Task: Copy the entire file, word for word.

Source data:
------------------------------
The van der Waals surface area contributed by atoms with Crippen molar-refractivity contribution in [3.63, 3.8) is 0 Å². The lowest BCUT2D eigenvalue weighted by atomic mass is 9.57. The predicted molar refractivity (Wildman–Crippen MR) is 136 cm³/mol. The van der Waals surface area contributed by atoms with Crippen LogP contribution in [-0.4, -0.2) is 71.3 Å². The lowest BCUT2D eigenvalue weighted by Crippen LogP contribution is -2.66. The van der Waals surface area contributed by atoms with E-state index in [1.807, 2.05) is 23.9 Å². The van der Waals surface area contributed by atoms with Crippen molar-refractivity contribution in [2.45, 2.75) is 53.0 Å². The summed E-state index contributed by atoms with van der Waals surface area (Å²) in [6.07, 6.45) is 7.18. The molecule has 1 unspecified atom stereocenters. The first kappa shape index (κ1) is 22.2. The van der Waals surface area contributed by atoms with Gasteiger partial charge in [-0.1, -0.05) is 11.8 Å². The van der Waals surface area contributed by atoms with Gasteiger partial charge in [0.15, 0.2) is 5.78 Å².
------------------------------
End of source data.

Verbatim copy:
The van der Waals surface area contributed by atoms with Crippen molar-refractivity contribution in [3.63, 3.8) is 0 Å². The lowest BCUT2D eigenvalue weighted by atomic mass is 9.57. The predicted molar refractivity (Wildman–Crippen MR) is 136 cm³/mol. The van der Waals surface area contributed by atoms with Crippen LogP contribution in [-0.4, -0.2) is 71.3 Å². The lowest BCUT2D eigenvalue weighted by Crippen LogP contribution is -2.66. The van der Waals surface area contributed by atoms with E-state index in [1.807, 2.05) is 23.9 Å². The van der Waals surface area contributed by atoms with Crippen molar-refractivity contribution in [2.45, 2.75) is 53.0 Å². The summed E-state index contributed by atoms with van der Waals surface area (Å²) in [6.07, 6.45) is 7.18. The molecule has 1 unspecified atom stereocenters. The first kappa shape index (κ1) is 22.2. The van der Waals surface area contributed by atoms with Gasteiger partial charge in [-0.1, -0.05) is 11.8 Å². The van der Waals surface area contributed by atoms with Gasteiger partial charge in [0.15, 0.2) is 5.78 Å².